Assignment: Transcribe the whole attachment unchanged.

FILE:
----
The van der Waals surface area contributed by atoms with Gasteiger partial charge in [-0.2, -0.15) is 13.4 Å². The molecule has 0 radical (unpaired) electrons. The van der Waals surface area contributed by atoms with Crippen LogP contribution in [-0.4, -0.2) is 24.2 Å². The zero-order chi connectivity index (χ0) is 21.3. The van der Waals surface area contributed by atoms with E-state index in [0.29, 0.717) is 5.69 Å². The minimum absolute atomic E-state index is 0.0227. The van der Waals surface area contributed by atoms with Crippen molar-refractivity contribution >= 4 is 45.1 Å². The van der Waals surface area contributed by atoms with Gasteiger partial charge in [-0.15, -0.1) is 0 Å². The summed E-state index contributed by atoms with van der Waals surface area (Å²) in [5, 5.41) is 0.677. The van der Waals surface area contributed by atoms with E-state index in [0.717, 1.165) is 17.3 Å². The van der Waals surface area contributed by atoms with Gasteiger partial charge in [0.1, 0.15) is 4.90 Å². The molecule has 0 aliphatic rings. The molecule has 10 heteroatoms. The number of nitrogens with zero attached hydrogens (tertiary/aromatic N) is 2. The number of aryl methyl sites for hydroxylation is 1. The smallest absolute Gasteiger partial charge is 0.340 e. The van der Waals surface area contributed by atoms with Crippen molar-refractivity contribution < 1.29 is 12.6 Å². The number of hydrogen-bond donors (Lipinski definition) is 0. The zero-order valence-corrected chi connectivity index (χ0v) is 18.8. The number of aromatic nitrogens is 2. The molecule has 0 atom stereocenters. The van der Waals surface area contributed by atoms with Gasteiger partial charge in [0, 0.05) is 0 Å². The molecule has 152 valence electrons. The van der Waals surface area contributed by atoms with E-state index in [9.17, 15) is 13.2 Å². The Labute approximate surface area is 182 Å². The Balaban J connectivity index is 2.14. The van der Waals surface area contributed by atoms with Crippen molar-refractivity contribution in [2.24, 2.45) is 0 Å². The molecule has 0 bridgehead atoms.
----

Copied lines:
The van der Waals surface area contributed by atoms with Gasteiger partial charge in [-0.2, -0.15) is 13.4 Å². The molecule has 0 radical (unpaired) electrons. The van der Waals surface area contributed by atoms with Crippen LogP contribution in [-0.4, -0.2) is 24.2 Å². The zero-order chi connectivity index (χ0) is 21.3. The van der Waals surface area contributed by atoms with E-state index in [0.29, 0.717) is 5.69 Å². The minimum absolute atomic E-state index is 0.0227. The van der Waals surface area contributed by atoms with Crippen molar-refractivity contribution >= 4 is 45.1 Å². The van der Waals surface area contributed by atoms with Gasteiger partial charge in [-0.15, -0.1) is 0 Å². The summed E-state index contributed by atoms with van der Waals surface area (Å²) in [5, 5.41) is 0.677. The van der Waals surface area contributed by atoms with E-state index in [0.717, 1.165) is 17.3 Å². The van der Waals surface area contributed by atoms with Gasteiger partial charge in [0.1, 0.15) is 4.90 Å². The molecule has 0 aliphatic rings. The molecule has 10 heteroatoms. The number of nitrogens with zero attached hydrogens (tertiary/aromatic N) is 2. The number of aryl methyl sites for hydroxylation is 1. The smallest absolute Gasteiger partial charge is 0.340 e. The van der Waals surface area contributed by atoms with Crippen molar-refractivity contribution < 1.29 is 12.6 Å². The number of hydrogen-bond donors (Lipinski definition) is 0. The zero-order valence-corrected chi connectivity index (χ0v) is 18.8. The number of aromatic nitrogens is 2. The molecule has 0 atom stereocenters. The van der Waals surface area contributed by atoms with Gasteiger partial charge in [0, 0.05) is 0 Å². The molecule has 152 valence electrons. The van der Waals surface area contributed by atoms with E-state index in [9.17, 15) is 13.2 Å². The Labute approximate surface area is 182 Å². The Balaban J connectivity index is 2.14. The van der Waals surface area contributed by atoms with Crippen molar-refractivity contribution in [2.24, 2.45) is 0 Å². The molecule has 0 bridgehead atoms.